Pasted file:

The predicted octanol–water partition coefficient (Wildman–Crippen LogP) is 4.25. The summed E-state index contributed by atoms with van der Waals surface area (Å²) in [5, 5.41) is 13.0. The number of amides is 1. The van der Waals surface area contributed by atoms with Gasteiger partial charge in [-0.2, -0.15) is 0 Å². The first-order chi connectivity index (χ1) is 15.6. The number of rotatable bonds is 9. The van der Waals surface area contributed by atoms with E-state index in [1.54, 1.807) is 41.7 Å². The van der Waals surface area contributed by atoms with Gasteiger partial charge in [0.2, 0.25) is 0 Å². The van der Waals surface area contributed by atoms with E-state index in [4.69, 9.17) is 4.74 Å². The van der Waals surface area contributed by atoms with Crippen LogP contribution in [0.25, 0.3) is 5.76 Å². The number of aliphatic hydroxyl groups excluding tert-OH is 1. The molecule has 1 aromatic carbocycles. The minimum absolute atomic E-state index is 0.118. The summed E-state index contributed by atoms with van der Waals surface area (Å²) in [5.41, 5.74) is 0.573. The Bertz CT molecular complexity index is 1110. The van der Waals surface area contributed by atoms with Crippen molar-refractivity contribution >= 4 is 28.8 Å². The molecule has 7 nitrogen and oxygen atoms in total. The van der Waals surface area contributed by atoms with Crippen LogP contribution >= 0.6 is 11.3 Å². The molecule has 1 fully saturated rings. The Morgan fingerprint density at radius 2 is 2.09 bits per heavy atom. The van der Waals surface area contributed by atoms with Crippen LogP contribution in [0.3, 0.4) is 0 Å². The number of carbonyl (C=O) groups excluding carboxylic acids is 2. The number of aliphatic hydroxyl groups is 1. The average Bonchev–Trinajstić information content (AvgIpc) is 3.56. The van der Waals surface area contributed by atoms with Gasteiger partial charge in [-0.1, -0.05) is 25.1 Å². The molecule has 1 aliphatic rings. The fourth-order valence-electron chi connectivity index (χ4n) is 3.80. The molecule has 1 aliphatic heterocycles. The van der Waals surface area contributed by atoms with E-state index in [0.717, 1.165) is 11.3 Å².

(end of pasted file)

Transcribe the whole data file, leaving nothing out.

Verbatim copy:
The predicted octanol–water partition coefficient (Wildman–Crippen LogP) is 4.25. The summed E-state index contributed by atoms with van der Waals surface area (Å²) in [5, 5.41) is 13.0. The number of amides is 1. The van der Waals surface area contributed by atoms with Gasteiger partial charge in [-0.2, -0.15) is 0 Å². The first-order chi connectivity index (χ1) is 15.6. The number of rotatable bonds is 9. The van der Waals surface area contributed by atoms with E-state index in [1.54, 1.807) is 41.7 Å². The van der Waals surface area contributed by atoms with Gasteiger partial charge in [0.2, 0.25) is 0 Å². The van der Waals surface area contributed by atoms with E-state index in [4.69, 9.17) is 4.74 Å². The van der Waals surface area contributed by atoms with Crippen LogP contribution in [0.25, 0.3) is 5.76 Å². The number of aliphatic hydroxyl groups excluding tert-OH is 1. The molecule has 1 aromatic carbocycles. The minimum absolute atomic E-state index is 0.118. The summed E-state index contributed by atoms with van der Waals surface area (Å²) in [5.41, 5.74) is 0.573. The Bertz CT molecular complexity index is 1110. The van der Waals surface area contributed by atoms with Crippen molar-refractivity contribution >= 4 is 28.8 Å². The molecule has 7 nitrogen and oxygen atoms in total. The van der Waals surface area contributed by atoms with Crippen LogP contribution >= 0.6 is 11.3 Å². The molecule has 1 fully saturated rings. The Morgan fingerprint density at radius 2 is 2.09 bits per heavy atom. The van der Waals surface area contributed by atoms with Crippen LogP contribution in [0.3, 0.4) is 0 Å². The number of carbonyl (C=O) groups excluding carboxylic acids is 2. The number of aliphatic hydroxyl groups is 1. The average Bonchev–Trinajstić information content (AvgIpc) is 3.56. The van der Waals surface area contributed by atoms with Gasteiger partial charge in [-0.1, -0.05) is 25.1 Å². The molecule has 1 aliphatic rings. The fourth-order valence-electron chi connectivity index (χ4n) is 3.80. The molecule has 1 aliphatic heterocycles. The van der Waals surface area contributed by atoms with E-state index in [0.717, 1.165) is 11.3 Å².